Compiled from Times wires
© St. Petersburg Times, published January 22, 2001
Tech alliance, government team up against hackers
WASHINGTON -- Nineteen of the nation's top technology companies, including rivals Microsoft, Oracle and IBM, have teamed up with the federal government to catch hackers. The competitors pledged to share intelligence with each other and the government about product vulnerabilities and hacker trends to shore up public confidence in e-commerce and protect the more than $7-billion in business-to-business revenue over the Internet. The government will in turn alert the companies to new threats. The new group will be called the Information Sharing and Analysis Center for Information Technology.
EGames to stop using spyware software
Budget computer-gamemaker eGames Inc. of Langhorne, Pa., said last week that it will stop using software that surreptitiously collects information about users' computers and the Web advertising they click on. Michigan Attorney General Jennifer Granholm threatened legal action against eGames in September over its use of a software utility called TimeSink. Granholm said use of the software, which her office described as "spyware," violated Michigan's Consumer Protection Act because it was not disclosed by eGames. The company sells discount games, including computer versions of arcade games, bingo and mah-jongg, as online downloads, and in shrink-wrapped CD-ROMs at discount department stores such as Wal-Mart, Kmart and Target. The company agreed to remove the TimeSink program from its games by March 31 and has posted a free program on its Web site (www.egames.com) for disabling the software in existing games.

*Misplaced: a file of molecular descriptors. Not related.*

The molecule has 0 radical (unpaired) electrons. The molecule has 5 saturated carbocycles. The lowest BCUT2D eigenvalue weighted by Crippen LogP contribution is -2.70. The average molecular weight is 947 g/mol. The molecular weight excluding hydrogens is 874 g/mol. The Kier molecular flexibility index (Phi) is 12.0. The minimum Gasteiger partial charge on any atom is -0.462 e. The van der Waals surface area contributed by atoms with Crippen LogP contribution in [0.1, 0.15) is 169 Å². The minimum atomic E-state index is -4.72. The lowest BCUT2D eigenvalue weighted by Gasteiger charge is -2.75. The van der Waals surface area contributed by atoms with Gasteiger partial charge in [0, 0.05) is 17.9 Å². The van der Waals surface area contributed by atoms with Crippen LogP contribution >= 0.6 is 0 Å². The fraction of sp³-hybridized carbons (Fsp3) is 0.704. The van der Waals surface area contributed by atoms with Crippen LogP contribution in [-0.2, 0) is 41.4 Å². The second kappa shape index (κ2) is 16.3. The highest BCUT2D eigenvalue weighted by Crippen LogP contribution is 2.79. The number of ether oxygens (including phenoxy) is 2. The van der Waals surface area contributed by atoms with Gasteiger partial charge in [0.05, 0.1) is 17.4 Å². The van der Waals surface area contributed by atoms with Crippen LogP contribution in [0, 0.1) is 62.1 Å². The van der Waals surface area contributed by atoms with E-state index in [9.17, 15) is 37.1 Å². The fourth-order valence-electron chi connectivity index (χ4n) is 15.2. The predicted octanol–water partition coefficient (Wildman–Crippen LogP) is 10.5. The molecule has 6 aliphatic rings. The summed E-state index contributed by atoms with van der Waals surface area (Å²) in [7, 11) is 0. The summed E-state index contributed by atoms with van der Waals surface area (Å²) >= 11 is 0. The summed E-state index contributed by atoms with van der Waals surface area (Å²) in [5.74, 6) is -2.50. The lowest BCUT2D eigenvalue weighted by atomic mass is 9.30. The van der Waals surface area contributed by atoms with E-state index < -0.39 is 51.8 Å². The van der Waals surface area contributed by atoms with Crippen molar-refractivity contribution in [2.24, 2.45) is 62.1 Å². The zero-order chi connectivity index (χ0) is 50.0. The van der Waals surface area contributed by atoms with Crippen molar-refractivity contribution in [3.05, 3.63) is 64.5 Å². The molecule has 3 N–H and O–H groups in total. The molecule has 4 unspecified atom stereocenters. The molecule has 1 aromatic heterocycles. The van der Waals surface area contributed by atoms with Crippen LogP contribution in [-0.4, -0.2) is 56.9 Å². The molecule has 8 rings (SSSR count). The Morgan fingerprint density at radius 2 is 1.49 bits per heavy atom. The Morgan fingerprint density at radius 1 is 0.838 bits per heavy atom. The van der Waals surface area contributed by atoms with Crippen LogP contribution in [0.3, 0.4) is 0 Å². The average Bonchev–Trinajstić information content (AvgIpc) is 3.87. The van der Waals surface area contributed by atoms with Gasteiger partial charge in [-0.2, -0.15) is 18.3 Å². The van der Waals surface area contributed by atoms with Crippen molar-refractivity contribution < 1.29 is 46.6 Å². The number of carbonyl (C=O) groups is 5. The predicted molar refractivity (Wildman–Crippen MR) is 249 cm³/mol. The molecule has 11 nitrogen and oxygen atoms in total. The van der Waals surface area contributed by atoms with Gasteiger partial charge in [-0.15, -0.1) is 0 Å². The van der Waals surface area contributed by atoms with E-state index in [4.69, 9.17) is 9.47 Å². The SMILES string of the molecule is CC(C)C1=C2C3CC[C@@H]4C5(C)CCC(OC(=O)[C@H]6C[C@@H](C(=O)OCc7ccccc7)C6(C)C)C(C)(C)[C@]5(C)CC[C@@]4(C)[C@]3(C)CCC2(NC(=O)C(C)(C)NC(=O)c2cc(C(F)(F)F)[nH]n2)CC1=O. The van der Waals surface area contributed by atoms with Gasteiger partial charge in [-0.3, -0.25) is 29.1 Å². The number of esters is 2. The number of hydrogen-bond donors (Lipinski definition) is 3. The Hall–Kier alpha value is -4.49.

Holidays meant membership bonanza for AOL
NEW YORK -- AOL Time Warner Inc. said its America Online Internet service has more than 27-million subscribers after breaking a single-day record for signing up customers, according to Bloomberg News. The company, formed when America Online Inc. completed its $124-billion purchase of Time Warner Inc., has added more than 1-million America Online subscribers since Dec. 12, spokeswoman Wendy Goldberg said. That included 70,000 subscribers on Dec. 25, the most new customers AOL has gained in one day, Goldberg said.
Sega offering high-speed modem for Dreamcast
Sega of America is selling a high-speed modem for its Dreamcast video game console. The console comes with a slower, dial-up modem that lets users connect to the Internet and play video games with other Dreamcast owners. For now, the new Ethernet modem, priced at $59.95, is available only through the company's Web site, Sega.com. The company expects retail stores to begin carrying the modem. Sega has been attempting to attract new customers and win the loyalty of existing consumers by being the first console to let gamers play online via its SegaNet service, which charges users $21.95 a month for Internet access.
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- Compiled from Times wires.
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